Element

CSS/jQuery selector

Page body

.otree-body

Page title

.otree-title

Wait page (entire dialog)

.otree-wait-page

Wait page dialog title

.otree-wait-page__title (note: __, not _)

Wait page dialog body

.otree-wait-page__body

Timer

.otree-timer

Next button

.otree-btn-next

Form errors alert

.otree-form-errors

For example, to change the page width, put CSS in your base template like this:

<style>
    .otree-body {
        max-width:800px
    }
</style>

To get more info, in your browser, right-click the element you want to modify and select “Inspect”. Then you can navigate to see the different elements and try modifying their styles:

_images/dom-inspector.png

When possible, use one of the official selectors above. Don’t use any selector that starts with _otree, and don’t select based on Bootstrap classes like btn-primary or card, because those are unstable.

Passing data from Python to JavaScript (json)

Technique 1: js_vars

Note

js_vars is a beta feature new in November 2019. It will be added to oTree Studio when it comes out of beta.

To pass data to JavaScript code in your template, define a method js_vars on your Page, for example:

def js_vars(self):
    return dict(
        payoff=self.player.payoff,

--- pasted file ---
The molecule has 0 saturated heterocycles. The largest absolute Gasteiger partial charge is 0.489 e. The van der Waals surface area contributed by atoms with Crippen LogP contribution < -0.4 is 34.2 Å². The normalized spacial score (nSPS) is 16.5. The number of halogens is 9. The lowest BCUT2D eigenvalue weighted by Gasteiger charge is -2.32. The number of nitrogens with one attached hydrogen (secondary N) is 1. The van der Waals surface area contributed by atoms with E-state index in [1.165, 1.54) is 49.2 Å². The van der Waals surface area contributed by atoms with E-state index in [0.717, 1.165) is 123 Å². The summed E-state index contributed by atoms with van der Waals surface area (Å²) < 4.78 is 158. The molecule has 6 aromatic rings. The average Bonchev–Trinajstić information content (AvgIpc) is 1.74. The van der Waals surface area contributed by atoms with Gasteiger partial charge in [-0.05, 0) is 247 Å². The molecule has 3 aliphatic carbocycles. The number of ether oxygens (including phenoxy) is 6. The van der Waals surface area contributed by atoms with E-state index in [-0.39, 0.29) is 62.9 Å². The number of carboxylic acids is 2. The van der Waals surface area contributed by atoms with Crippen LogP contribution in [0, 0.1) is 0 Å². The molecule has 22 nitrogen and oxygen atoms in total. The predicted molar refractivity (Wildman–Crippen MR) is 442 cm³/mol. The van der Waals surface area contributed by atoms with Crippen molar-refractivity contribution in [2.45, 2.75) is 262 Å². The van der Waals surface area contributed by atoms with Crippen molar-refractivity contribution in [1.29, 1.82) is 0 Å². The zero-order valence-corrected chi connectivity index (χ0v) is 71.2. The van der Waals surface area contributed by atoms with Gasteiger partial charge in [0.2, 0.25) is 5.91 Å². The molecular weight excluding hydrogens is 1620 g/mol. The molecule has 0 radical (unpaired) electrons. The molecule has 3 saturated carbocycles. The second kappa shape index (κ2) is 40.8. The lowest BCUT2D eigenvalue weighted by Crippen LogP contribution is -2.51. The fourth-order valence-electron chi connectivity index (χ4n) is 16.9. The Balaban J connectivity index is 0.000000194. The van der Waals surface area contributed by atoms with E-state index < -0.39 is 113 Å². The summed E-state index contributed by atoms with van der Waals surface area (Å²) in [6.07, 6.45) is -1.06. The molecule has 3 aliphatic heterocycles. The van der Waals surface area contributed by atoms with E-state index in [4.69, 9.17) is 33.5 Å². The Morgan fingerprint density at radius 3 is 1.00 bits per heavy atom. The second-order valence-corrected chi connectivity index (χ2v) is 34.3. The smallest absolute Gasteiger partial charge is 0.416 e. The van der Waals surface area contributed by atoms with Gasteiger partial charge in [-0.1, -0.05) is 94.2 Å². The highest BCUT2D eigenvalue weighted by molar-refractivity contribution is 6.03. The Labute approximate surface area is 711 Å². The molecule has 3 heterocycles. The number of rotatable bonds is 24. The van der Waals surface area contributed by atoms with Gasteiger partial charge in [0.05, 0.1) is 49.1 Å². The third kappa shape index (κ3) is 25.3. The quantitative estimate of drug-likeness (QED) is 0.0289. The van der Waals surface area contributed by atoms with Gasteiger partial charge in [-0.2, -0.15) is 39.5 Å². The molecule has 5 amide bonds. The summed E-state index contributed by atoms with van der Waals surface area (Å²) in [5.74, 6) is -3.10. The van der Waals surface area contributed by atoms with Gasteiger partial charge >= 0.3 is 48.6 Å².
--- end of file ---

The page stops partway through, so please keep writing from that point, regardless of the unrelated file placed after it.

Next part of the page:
)

Then, in your template, you can refer to these variables:

<script>
    let x = js_vars.payoff;
    // etc...
</script>

Technique 2: json filter

Another way to pass data to JavaScript is like this:

<script>
    let payoff = {{ player.payoff|json }};
    ...
</script>

If you don’t use |json, the variable might not be valid JavaScript. Examples:

In Python

In template, without |json

With |json

None

None

null

3.14

3,14 (depends on LANGUAGE_CODE)

3.14

c(3.14)

$3.14 or $3,14

3.14

True

True

true

"a"

a

"a"

{'a': 1}

{&#39;a&#39;: 1}

{"a": 1}

['a']

[&#39;a&#39;]

["a"]

js_vars and |json can be used on simple values like 1, or a nesting of dictionaries and lists like {'a': [1,2]}, etc. They convert the data to JSON and mark the data as safe (trusted) so that Django does not auto-escape it.